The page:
Tag Archives: prisoner solidarity

Genoa 2001: two of the activists sentenced last week are untraceable

The State devastates! Capitalism loots! Freedom for the Genoa rebels!

Francesco Puglisi and Vincenzo Vecchi, the two of the “Genoa 10″ to receive the most severe sentences for crimes of “devastation and looting” – 15 and 13 years – are untraceable since Sunday, the same day Genoa’s Supreme Tribunal ordered them to be incarcerated.

Another two, Alberto Funaro and Marina Cugnaschi, were immediately imprisoned. Ines Morasca, sentenced to 6 years and 6 months, had her prison sentence suspended due to parental duties (she has a very young child). The remaining five, as mentioned in my previous article, have been granted right to appeal against some of the charges and will have to find evidence that they carried out crimes of “devastation and looting” as a result of the influence of the ‘mob mentality’ around them. Continue reading

Verdicts in for the Genoa 10: guilty

The Italian High Court confirmed on Friday 13th July the sentences for the 10 activists on trial for crimes of “devastation and looting” during the G8 summit in Genoa in 2001. While some of the sentences have been slightly reduced, all 10 activists have been declared guilty of devastation and looting crimes against private property (for a little historical insight on this charge have a look at my previous article).

It’s the State that devastates, it’s the Capital that loots: everyone free!

Continue reading

Genoa isn’t over…new support campaign for activists risking 100 years of jail

I’m not usually one for signing petitions, but a recent initiative has started up which I feel very strongly about. While the top table directly involved in organising and carrying out the butchery of the G8 in Genoa 11 years ago have happily got away with it, 10 activists are risking a total of about 100 years in jail for crimes of “devastation and looting”.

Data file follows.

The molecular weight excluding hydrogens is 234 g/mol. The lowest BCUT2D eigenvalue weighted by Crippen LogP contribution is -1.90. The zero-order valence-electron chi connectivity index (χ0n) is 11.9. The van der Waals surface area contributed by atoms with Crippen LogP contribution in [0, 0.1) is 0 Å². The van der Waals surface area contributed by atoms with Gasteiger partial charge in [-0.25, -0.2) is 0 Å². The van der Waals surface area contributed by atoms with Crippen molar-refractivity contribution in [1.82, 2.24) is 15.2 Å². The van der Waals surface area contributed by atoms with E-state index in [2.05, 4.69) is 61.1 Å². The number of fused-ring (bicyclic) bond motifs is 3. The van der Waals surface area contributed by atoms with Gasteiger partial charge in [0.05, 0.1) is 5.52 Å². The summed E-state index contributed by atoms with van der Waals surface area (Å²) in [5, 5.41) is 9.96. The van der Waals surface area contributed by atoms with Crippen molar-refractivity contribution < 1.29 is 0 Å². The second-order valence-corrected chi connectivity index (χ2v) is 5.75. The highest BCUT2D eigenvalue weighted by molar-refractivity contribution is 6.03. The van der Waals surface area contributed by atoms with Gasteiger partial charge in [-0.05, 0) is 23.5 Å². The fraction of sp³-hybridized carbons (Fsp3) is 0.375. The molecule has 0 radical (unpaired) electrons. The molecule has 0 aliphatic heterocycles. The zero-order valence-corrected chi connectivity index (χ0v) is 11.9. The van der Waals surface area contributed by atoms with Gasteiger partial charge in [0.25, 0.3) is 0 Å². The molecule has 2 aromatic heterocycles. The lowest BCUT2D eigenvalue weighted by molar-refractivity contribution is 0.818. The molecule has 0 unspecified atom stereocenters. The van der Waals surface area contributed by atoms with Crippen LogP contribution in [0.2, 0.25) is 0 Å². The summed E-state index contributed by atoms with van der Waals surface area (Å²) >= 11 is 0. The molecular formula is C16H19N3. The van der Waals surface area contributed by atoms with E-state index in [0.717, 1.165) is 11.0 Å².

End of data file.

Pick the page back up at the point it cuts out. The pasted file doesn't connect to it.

As the official site of the campaign “10 x 100″ likes to point out, the crime of “devastation and looting” was first introduced in 1930, that is, while Italy was still under a Fascist regime. Funny how it’s still there. It was first applied to modern Italy as a repressive measure against football fans, but, interestingly, it has been more recently used against migrants revolting in detention centres and activist protests. Here’s the official call out: Continue reading

Ongoing solidarity with the NO TAV arrestees

Accomplices of any Resistance. Participants in any Conflict. (Solidarity materials from Tunisia)

Over the last few weeks solidarity actions and initiatives with the NO TAV arrestees have kept multiplying: dozens of pickets and demonstrations in various parts of Italy, messages of support from all over Italy and other countries (such as the Basque Country, where people have been fighting the same battle for years, and Tunisia), fundraising and benefit gigs. A few days after the arrests a big benefit gig was held outside Turin’s main prison where most of the local NO TAV activists were being held. Continue reading

You can’t arrest the whole Valley – support the NO TAV arrestees

You can't arrest the whole Valley! Freedom for all NO TAV activists!

If you’ve read my previous article, you’ll know more than twenty NO TAV activists were arrested a few days ago all over Italy; if you haven’t, read it before you carry on here! To keep up-to-date with the NO TAV defendants’ solidarity campaign, you can either follow the Facebook page or the NO TAV’s main website if you understand Italian. Or keep reading my blog otherwise ;-)

Also, if one of your New Year resolutions was to be more active, then grab a pen and paper and write to the NO TAV activists in prison (if you’ve never done it before and don’t know how to start, have a read here beforehand). Have a look at the end of this article for some general greeting and phrases in Italian. Everything is better with friends, so why not start a NO TAV letter writing night? Email me if you want me to publicise it on my blog. Continue reading

Jail is not the answer (by Carmelo Musumeci)

Letter sent to the newspaper Liberazione by prisoner Carmelo Musumeci on 5th November 2010. Carmelo Musumeci is a 54-year old life sentencer originally imprisoned for Mafia crimes. He is a prolific writer and tireless anti-prison campaigner and activist. He’s currently imprisoned in Spoleto’s jail. You can read more about one of the campaigns he’s involved with here.


Dear Liberazione,

the European Court of Human Rights has recently condemned Italy for the inhumane and degrading treatment it reserves to its prison inmates. All those people who think jail is a necessary evil (especially the kind of jail we have in Italy) are like those who thought the sun turned around the earth. Continue reading